The thing I love about Eddie, though, is that he never stops being Eddie. He may be a knight errant (with a sixgun instead of a sword), embroiled in a noble quest to save the world, light, love and puppies and stuff, but he never loses his cynical, snarky New York edge. There’s a conversation in one of the books between Eddie and Roland (the Gunslinger, his leader, mentor and surrogate father) where Eddie snaps at Roland: “You forgot something.” “What’s that?” Roland asks. “To tell me to grow up.” Roland pauses for a moment, and then smiles. “I think you have,” he tells Eddie. That sums things up (and marks another reason Eddie is here) quite nicely; Eddie, even when he’s actually performing as the winds of ka dictate he must, when he is upholding destiny and all the White has planned for him, often doesn’t think of himself as such. There’s a certain self-depreciating humility about him even when he’s at his snottiest or most deadly, that’s quite charming and makes him, in this reader’s eyes, a much more interesting and believable character than most of his traveling companions; only Flagg and Roland himself really equal him in terms of depth and being the men (or monsters) that their pasts led them to be; Flagg’s backstory requires delving across almost all of King’s work and plenty of spinoffs, while Roland’s is told piecemeal and still feels like it’s missing major chunks. Eddie is complete and found in just one place for easy access. That nets him the win.

Plus, he literally blew the mind of an AI warp-speed train with dead baby jokes. I mean, that has to qualify you for a certain level of awesome, right?

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Father Callahan, The Dark Tower VII

Father Donald Callahan (‘Salem’s Lot & The Dark Tower series, Stephen King): Ah, little Donnie Callahan. When I was first introduced to the Lot, he was the one who stood out to me. Not writer-turned-vampire-hunter Ben Mears, not clever little Mark Petrie, not hospital-bound Van Helsing Wannabe Matt; nope. T’was the priest that stuck with me, because he seems to have a great deal more depth than the others. He’s a priest who, in his own words, is left without a battle. The battles of old, Inquisitions and heresies, are all gone. He’s too old to be, as he puts it, “a socially aware” priest, with their causes of abortion and war and civil liberties. He’s come to believe that possibly the devil is dead and God is “a mental defective pulling wings off of flies.”

He’s losing his faith an inch at a time – partly due to the amount of time he spends crawling into various bottles, to be sure – when Mears and the others give him a challenge. An evil to fight, the chance to put the church – his Church, as Callahan puts it – against the might of all the dark powers. Something in Callahan jumps at the chance, and he crawls out of his drunkenness and small-town ennui to do battle with Barlow. His faith and strength lead the group through their triumph at the Marsten House, and save Mark when things look dire indeed at the Petrie house. But he makes a mistake. His faith falters, just for an instant, and Barlow takes him.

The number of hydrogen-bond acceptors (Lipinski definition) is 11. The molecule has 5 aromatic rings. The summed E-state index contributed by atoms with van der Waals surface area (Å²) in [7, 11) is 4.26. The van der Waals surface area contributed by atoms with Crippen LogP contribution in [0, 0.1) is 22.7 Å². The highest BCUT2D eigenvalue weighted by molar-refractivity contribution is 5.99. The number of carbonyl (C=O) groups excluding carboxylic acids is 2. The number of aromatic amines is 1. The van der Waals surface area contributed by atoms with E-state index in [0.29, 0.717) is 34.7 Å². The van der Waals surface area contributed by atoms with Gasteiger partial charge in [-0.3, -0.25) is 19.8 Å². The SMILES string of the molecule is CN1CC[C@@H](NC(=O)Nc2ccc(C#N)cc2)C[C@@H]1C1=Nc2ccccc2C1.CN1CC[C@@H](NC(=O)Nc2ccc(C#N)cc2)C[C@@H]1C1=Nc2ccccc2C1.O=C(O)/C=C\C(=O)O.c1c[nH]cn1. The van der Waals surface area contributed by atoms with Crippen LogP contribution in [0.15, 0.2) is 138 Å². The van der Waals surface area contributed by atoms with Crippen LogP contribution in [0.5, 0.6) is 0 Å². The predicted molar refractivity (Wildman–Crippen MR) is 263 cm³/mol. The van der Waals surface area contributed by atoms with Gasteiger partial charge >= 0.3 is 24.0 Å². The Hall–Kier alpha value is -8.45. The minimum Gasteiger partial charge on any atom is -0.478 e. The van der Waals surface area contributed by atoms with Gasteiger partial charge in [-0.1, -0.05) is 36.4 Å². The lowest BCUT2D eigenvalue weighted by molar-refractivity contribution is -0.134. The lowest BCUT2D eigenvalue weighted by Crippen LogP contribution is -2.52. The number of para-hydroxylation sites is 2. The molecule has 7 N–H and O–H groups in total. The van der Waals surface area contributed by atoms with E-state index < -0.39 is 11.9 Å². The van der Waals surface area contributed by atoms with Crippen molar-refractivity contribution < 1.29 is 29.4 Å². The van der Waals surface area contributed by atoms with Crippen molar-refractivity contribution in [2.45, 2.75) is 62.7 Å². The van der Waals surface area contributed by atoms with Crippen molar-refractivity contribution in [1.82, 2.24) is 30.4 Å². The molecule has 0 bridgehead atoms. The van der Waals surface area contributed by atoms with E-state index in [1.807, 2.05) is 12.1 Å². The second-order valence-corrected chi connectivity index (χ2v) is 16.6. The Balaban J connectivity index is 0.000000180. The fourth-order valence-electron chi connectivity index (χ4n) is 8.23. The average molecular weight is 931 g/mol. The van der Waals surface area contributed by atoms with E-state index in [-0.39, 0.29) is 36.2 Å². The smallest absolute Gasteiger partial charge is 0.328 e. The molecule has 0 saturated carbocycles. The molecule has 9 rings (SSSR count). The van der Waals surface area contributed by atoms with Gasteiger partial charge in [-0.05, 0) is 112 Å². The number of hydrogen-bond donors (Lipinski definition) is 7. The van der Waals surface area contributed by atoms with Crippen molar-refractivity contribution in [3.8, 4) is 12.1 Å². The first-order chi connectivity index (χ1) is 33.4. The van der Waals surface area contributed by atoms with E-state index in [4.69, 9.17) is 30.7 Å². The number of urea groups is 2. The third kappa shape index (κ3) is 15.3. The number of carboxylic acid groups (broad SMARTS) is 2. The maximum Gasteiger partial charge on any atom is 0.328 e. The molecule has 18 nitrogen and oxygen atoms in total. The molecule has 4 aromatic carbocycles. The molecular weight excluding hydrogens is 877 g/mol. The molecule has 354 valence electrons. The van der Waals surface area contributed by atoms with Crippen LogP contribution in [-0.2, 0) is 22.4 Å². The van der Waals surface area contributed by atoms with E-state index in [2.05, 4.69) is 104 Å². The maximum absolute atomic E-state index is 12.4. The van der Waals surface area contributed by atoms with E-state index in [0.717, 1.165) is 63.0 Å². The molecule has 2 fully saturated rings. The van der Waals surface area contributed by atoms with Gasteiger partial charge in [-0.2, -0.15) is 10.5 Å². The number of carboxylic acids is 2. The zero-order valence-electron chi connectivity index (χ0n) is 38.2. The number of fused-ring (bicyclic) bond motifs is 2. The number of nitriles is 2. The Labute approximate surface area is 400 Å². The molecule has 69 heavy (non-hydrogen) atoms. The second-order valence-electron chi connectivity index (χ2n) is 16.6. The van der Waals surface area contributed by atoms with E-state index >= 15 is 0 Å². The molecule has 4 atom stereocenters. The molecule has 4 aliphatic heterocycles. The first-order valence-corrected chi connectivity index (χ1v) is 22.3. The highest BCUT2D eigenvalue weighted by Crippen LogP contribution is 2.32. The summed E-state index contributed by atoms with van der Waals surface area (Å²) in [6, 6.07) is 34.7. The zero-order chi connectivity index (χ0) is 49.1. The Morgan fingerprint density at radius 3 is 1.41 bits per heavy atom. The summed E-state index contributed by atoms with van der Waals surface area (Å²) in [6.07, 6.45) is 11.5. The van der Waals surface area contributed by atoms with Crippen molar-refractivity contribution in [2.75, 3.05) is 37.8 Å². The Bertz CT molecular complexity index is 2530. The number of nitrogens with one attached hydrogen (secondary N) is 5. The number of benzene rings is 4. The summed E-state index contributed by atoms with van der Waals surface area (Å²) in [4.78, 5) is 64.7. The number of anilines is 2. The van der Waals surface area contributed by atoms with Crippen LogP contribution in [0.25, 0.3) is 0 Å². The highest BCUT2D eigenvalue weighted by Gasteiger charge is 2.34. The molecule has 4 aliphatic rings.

But that’s not the end for our plucky former priest; he takes to the road, eventually winding up in a homeless shelter, doing good deeds for penance and killing vampires on the side; God takes him back, “on a trial basis.” He begins to get clean, both metaphorically and spiritually. Until the agents of the Crimson King have him killed, and he ends up in Mid-World. From there, he builds himself a nice little church, and waits, because he knows Roland is coming, that it’s his destiny to join the gunslingers.

In time, he bonds with them, becomes part of their ka-tet, and uses his wisdom , his words, and his faith to buy valuable time for Jake at a critical moment.  He ties, to be sure. But he dies fighting, and goes out with the knowledge that he has been redeemed.

His journey is one with a lot of down points; he never becomes some saintly messiah figure, always nobly resisting temptation. He’s a drunk, a liar, a killer, possibly with a few gay tendencies (as explained during his recollections of how he returned to vampire hunting), and just as much of a dogmatic prick as you might expect a hardline Catholic from the 70s to be. But he’s also surprisingly human. His failings are those of men and women the world around… and he acknowledges them, questions them, and resolves to do better… and eventually, he does. When the moment comes around again, for him to test his faith against the ancient vampires, he does not fail or falter as he did with Barlow; he finds his strength, and calmly does what must be done. His story of sin and redemption, put within a believable framework and showing genuine growth of a character who at first appears to be a stock nobody (“Hey, guys, we need a priest for this”) are what lands him here.

So what do you guys think? Any of these on your list of favorite characters? What about your own literary heroes? Let us know in the box below!


One response to “Favorite Fictional Characters

  1. Pingback: Here Comes Halloween, Here Comes Halloween… | Insomnia, Nightmares and General Madness